Originally posted April 3, 2017
Here is an excerpt:
The most dangerous consequence of the rise of medical crowdfunding, they argue, is the way it trains us to see health care as a personal good to be earned, rather than a universal human right. Other forums, like a public town hall, could provide room for debate on whether we want this state of affairs in our country. The format of GoFundMe steers users toward “hyper-individualized accounts of suffering.”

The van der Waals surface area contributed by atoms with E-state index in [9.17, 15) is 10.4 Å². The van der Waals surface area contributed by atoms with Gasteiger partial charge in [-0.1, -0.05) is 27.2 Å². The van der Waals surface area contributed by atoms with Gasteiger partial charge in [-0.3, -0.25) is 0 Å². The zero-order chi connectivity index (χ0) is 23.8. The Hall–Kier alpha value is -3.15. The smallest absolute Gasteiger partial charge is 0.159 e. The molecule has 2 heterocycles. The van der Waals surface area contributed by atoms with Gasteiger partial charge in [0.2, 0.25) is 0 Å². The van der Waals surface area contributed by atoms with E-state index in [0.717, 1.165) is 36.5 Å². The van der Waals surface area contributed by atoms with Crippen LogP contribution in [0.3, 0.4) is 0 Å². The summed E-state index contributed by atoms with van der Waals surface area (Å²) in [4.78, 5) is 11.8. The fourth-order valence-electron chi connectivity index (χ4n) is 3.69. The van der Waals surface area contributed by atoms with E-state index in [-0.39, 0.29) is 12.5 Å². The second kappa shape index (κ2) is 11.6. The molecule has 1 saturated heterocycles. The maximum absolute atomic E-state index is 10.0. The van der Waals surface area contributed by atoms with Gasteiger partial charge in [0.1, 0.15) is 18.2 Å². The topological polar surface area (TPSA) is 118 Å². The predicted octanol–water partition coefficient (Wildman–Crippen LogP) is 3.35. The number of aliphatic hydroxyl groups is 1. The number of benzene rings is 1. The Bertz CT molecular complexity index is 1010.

“Relying on these sites changes how we perceive the problem,” said Kenworthy. “It masks a more open conversation we could be having about the inequities of our health system. There’s no space for a structural critique in your personal appeal.”
In this way, crowdfunding functions as both a symptom and a cause of a health care system designed for austerity.
The article is here.